Contact allergy to topical medicaments becomes more common with advancing age: an age-stratified study

Authors


Professor David J. Gawkrodger
Department of Dermatology
Royal Hallamshire Hospital
Sheffield S10 2JF
UK
Tel: +44 114 271 2203
Fax: +44 114 271 3763
e-mail: david.gawkrodger@sth.nhs.uk

Abstract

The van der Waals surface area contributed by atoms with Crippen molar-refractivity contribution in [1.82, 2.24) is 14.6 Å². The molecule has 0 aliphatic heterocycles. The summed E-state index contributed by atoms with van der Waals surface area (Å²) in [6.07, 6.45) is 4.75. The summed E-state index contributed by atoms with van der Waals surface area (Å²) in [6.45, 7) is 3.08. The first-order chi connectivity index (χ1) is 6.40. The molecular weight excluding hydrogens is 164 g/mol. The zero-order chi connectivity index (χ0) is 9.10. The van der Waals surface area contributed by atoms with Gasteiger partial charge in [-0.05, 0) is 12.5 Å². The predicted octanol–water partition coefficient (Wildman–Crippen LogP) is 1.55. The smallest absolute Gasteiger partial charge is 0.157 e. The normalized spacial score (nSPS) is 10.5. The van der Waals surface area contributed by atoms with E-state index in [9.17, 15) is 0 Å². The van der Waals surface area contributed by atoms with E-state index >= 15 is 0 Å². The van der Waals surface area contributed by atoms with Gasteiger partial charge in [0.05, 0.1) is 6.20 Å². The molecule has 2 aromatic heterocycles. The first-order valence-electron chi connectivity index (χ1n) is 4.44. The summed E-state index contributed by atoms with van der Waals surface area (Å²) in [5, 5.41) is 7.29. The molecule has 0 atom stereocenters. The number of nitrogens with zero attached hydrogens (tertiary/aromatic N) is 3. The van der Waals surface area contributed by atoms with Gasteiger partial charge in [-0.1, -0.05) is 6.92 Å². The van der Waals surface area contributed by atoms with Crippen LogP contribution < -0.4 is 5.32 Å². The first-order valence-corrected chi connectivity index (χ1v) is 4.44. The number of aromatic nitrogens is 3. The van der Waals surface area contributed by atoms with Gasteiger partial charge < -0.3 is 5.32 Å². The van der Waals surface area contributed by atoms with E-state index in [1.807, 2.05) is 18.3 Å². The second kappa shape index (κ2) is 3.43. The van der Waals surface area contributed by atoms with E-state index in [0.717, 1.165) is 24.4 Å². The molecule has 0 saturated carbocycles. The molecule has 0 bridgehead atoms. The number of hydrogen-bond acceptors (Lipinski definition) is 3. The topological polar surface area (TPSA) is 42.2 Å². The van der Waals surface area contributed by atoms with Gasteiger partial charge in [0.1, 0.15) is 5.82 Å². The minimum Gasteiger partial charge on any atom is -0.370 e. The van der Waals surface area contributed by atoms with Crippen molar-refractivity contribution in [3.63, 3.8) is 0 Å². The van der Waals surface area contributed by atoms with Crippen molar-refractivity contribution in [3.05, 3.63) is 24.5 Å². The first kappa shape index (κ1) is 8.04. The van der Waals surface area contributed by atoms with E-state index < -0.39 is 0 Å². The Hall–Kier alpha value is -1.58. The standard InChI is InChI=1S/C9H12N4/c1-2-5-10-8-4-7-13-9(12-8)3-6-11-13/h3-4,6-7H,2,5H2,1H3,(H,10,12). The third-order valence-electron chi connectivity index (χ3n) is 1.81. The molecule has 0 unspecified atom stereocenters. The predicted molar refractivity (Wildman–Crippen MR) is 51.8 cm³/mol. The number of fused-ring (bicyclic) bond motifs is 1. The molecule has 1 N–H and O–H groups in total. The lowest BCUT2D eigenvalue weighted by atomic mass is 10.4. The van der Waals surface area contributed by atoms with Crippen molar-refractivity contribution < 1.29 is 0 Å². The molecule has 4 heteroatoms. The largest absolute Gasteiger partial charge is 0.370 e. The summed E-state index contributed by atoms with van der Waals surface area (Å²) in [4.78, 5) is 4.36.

Eczema is common in the elderly people who often use topical medicaments. Previous studies in the elderly people have noted allergic positive patch tests in between 43% and 64% of those tested. We set out to assess whether medicament contact allergies are more common in elderly patients. We undertook a retrospective age-stratified study of all patients patch tested at the Royal Hallamshire Hospital, Sheffield, between January 1994 and July 2005. We confirmed that contact allergy to topical medicaments is more common in those aged more than 70 years compared with the younger age groups. There was no sex difference. The commonest problematic allergen types found in medicaments were fragrances and preservatives. The most frequent individual allergens were fragrance mix, Myroxylon pereirae, lanolins, local anaesthetic agents, neomycin and gentamicin, and tixocortol pivolate. The pattern of medicament contact allergens was similar to that of the younger age groups except that multiple allergic positives were more frequent and sensitivities to local anaesthetics and Myroxylon pereirae were proportionally more common. Elderly patients were more likely to have multiple contact allergies than the younger ones. Care needs to be taken when prescribing topical medicaments to elderly patients with eczema, especially for preparations that contain perfumes, lanolins, and local anaesthetics.

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